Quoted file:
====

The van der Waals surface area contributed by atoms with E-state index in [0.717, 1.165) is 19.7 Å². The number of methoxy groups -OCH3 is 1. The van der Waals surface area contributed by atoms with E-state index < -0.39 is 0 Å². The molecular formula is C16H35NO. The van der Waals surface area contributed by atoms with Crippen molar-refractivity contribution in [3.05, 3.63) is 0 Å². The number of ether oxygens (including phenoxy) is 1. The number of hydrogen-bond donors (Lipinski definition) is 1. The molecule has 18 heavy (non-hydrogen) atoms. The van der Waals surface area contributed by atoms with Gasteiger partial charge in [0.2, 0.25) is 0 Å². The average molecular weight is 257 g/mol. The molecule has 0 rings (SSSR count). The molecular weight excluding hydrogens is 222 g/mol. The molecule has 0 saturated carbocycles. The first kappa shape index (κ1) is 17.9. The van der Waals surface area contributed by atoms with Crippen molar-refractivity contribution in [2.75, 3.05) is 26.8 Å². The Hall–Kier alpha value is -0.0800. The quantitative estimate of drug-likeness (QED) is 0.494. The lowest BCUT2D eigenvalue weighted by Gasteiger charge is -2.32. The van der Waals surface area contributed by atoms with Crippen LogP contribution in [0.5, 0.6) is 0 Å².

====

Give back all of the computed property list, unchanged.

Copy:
The van der Waals surface area contributed by atoms with E-state index in [0.717, 1.165) is 19.7 Å². The number of methoxy groups -OCH3 is 1. The van der Waals surface area contributed by atoms with E-state index < -0.39 is 0 Å². The molecular formula is C16H35NO. The van der Waals surface area contributed by atoms with Crippen molar-refractivity contribution in [3.05, 3.63) is 0 Å². The number of ether oxygens (including phenoxy) is 1. The number of hydrogen-bond donors (Lipinski definition) is 1. The molecule has 18 heavy (non-hydrogen) atoms. The van der Waals surface area contributed by atoms with Gasteiger partial charge in [0.2, 0.25) is 0 Å². The average molecular weight is 257 g/mol. The molecule has 0 rings (SSSR count). The molecular weight excluding hydrogens is 222 g/mol. The molecule has 0 saturated carbocycles. The first kappa shape index (κ1) is 17.9. The van der Waals surface area contributed by atoms with Crippen molar-refractivity contribution in [2.75, 3.05) is 26.8 Å². The Hall–Kier alpha value is -0.0800. The quantitative estimate of drug-likeness (QED) is 0.494. The lowest BCUT2D eigenvalue weighted by Gasteiger charge is -2.32. The van der Waals surface area contributed by atoms with Crippen LogP contribution in [0.5, 0.6) is 0 Å².